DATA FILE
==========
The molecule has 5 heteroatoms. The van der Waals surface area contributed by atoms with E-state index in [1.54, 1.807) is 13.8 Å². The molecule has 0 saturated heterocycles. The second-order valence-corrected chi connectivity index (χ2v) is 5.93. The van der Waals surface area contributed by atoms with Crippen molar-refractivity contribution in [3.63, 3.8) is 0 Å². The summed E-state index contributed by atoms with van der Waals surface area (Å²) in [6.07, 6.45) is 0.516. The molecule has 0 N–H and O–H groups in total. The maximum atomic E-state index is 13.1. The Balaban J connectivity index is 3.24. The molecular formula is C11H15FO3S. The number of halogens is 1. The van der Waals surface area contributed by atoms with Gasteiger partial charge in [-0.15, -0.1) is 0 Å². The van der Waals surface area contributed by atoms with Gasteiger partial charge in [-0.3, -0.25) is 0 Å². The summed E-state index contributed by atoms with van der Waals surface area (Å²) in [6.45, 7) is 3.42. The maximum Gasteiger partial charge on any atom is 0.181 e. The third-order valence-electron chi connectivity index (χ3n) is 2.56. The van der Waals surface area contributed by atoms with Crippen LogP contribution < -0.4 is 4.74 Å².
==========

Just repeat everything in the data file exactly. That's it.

The molecule has 5 heteroatoms. The van der Waals surface area contributed by atoms with E-state index in [1.54, 1.807) is 13.8 Å². The molecule has 0 saturated heterocycles. The second-order valence-corrected chi connectivity index (χ2v) is 5.93. The van der Waals surface area contributed by atoms with Crippen molar-refractivity contribution in [3.63, 3.8) is 0 Å². The summed E-state index contributed by atoms with van der Waals surface area (Å²) in [6.07, 6.45) is 0.516. The molecule has 0 N–H and O–H groups in total. The maximum atomic E-state index is 13.1. The Balaban J connectivity index is 3.24. The molecular formula is C11H15FO3S. The number of halogens is 1. The van der Waals surface area contributed by atoms with Gasteiger partial charge in [-0.15, -0.1) is 0 Å². The van der Waals surface area contributed by atoms with Gasteiger partial charge in [-0.3, -0.25) is 0 Å². The summed E-state index contributed by atoms with van der Waals surface area (Å²) in [6.45, 7) is 3.42. The maximum Gasteiger partial charge on any atom is 0.181 e. The third-order valence-electron chi connectivity index (χ3n) is 2.56. The van der Waals surface area contributed by atoms with Crippen LogP contribution < -0.4 is 4.74 Å².